Modest Mussorgsky's opera in prologue and four acts is performed by the Kirov Opera with performances from Olga Borodina, Alexei Steblianko and Sergei Leiferkust. Boris Godunov has obtained the throne of Russia by murdering the rightful heir Dmitry. An old monk, Pimen, witnessed this, and convinces his apprentice Grigory to avenge Dmitry's death. In the following years Grigory poses as Dmitry, raising an army against Boris, who is now convinced that he is being punished for the murder.
Boris Godunov is the story not only of a troubled leader but of an entire nation, and its history is as eventful as that of Mother Russia herself. In this new production, the legendary director Andrei Konchalovsky presents a personal vision of the opera that takes Mussorgsky’s bare and monumental first version as its basis, while adding the final scene from the composer’s revision, in which not only the Tsar but the people themselves reveal their fatal flaws. Orlin Anastassov stars in the title role, conducted by Gianandrea Noseda.
At last, Sony offers a domestic reissue of the finest recording of Pictures at an Exhibition in the history of the universe. Well, okay, there are other terrific versions, including Reiner (RCA) and Abbado (DG), but this one has everything–great playing and a big, gutsy interpretation that not only characterizes each section beautifully but also welds the suite together into an extremely satisfying whole. The panoramic final pages, from the start of the tolling bell section, have no peer in terms of detail and sheer sonic splendor, and this is one of the best-sounding recordings that Ormandy and Philly ever got from Sony. So the bottom line is that if you don't own this and you love the work, you need it, and urgently. To be fair, I understand why reissuing it wasn't a priority: Sony has other, excellent versions of the piece, including Bernstein's and Szell's; but even among an embarrassment of riches this is the one to have.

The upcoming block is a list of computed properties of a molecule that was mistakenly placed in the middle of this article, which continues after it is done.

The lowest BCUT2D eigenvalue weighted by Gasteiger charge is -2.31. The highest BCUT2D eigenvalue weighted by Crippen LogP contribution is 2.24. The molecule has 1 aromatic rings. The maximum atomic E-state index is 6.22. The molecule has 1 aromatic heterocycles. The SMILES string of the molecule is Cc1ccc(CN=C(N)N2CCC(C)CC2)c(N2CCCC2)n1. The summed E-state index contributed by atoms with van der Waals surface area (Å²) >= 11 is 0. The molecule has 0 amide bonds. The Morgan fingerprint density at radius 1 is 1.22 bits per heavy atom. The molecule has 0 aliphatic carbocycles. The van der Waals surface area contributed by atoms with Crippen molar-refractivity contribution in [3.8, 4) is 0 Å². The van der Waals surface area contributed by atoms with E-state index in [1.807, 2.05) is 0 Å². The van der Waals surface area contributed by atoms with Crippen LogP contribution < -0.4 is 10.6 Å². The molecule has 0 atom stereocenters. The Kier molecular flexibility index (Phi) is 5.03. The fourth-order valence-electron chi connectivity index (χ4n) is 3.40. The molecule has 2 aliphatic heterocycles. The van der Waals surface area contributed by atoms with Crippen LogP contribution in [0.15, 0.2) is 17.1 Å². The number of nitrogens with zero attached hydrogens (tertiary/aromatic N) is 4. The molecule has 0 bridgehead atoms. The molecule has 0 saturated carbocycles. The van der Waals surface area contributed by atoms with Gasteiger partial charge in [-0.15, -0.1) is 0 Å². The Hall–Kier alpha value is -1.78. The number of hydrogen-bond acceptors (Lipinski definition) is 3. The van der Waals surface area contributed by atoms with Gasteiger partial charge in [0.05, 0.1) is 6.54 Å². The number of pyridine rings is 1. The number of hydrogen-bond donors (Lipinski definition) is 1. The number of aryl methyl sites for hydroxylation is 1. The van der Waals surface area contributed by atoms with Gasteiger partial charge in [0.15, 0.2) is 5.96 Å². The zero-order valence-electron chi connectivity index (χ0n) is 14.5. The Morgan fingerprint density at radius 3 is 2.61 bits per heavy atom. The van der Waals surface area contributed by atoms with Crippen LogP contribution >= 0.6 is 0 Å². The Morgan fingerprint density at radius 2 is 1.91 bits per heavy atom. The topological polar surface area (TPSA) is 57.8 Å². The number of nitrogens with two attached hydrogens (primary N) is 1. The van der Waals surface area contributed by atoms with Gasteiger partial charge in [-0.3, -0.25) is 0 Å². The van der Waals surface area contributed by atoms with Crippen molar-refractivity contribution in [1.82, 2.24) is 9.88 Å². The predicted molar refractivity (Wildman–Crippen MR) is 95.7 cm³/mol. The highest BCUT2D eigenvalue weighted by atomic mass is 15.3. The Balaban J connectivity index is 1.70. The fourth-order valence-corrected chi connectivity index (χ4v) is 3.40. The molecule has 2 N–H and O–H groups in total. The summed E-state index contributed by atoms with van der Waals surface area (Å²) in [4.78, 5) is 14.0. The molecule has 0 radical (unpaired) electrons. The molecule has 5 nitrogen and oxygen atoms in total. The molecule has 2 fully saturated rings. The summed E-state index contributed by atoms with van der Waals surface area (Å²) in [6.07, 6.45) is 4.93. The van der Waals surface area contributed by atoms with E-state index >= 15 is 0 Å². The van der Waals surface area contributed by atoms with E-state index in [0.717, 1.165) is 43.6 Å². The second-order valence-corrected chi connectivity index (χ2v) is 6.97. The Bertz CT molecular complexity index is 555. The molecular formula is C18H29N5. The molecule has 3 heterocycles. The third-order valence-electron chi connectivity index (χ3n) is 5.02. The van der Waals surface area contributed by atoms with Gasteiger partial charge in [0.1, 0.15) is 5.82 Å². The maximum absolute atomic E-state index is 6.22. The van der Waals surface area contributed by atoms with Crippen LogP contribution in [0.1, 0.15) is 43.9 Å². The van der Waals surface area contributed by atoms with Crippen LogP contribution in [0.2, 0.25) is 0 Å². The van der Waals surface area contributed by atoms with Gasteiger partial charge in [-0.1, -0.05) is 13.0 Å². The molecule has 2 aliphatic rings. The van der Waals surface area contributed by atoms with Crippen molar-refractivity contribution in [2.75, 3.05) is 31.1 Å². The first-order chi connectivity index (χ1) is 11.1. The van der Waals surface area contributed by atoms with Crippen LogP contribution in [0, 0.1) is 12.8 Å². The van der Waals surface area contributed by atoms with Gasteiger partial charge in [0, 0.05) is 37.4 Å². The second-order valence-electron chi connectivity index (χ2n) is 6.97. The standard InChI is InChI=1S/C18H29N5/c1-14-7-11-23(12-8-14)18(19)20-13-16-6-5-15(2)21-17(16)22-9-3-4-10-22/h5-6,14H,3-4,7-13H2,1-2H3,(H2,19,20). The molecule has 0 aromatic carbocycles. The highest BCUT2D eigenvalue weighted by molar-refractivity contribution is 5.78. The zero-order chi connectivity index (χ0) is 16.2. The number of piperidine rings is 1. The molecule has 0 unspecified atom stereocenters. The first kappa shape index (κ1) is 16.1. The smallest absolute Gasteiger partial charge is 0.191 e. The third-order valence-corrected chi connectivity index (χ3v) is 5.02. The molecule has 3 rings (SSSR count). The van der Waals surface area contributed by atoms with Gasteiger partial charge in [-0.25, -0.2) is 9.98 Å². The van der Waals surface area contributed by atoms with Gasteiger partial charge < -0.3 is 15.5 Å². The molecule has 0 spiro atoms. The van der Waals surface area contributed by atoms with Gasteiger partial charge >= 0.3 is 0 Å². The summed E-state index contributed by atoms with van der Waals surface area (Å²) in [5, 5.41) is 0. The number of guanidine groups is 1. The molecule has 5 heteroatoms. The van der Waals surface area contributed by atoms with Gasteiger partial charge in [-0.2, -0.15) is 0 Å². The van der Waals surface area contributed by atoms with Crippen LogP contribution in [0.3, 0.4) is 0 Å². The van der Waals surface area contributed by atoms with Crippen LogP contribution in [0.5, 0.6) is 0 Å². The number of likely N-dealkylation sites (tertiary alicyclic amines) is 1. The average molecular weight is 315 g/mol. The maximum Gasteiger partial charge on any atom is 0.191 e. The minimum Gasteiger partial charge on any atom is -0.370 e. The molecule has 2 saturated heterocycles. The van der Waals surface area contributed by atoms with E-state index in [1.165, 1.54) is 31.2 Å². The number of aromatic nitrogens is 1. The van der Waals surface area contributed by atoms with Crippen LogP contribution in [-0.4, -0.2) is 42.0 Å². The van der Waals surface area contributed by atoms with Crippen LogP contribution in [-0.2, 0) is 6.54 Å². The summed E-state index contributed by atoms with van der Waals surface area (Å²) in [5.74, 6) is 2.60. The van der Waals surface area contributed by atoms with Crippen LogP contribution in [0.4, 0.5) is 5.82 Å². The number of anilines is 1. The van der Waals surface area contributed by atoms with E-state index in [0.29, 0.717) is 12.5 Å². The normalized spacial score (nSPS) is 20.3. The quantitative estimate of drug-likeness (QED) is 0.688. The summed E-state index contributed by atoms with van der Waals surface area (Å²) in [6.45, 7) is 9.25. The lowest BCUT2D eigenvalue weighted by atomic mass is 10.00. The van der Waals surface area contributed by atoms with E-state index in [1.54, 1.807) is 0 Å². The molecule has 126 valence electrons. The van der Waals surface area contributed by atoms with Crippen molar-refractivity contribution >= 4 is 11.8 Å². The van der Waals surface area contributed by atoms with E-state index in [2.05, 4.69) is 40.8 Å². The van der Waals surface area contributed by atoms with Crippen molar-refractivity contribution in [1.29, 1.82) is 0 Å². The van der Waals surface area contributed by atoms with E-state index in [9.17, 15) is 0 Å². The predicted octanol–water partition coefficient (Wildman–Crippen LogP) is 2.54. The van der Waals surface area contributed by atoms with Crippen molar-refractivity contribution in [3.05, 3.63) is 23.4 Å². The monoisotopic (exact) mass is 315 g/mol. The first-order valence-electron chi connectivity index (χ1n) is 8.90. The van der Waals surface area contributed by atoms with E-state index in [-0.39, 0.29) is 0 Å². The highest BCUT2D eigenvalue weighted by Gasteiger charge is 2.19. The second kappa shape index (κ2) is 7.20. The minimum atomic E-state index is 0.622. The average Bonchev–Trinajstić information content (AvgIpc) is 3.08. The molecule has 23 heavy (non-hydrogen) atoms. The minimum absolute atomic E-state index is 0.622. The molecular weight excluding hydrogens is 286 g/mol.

- David Hurwitz
A sequence of beautiful wintry pictures from Moscow – the Moscow River, the Kremlin etc – bring us to the Bolshoi Theatre, a quick interior and then the applause for conductor Alexander Lazarev and we are in the pit for the prelude. After that the opera unfolds scene by scene in a lavish production, colourful, realistic, traditional, with magnificent stage-sets and a throng of choristers and extras filling the enormous stage of the Bolshoi, reminding us that the main protagonist in this opera is the Russian people… – Göran Forsling, MusicWeb International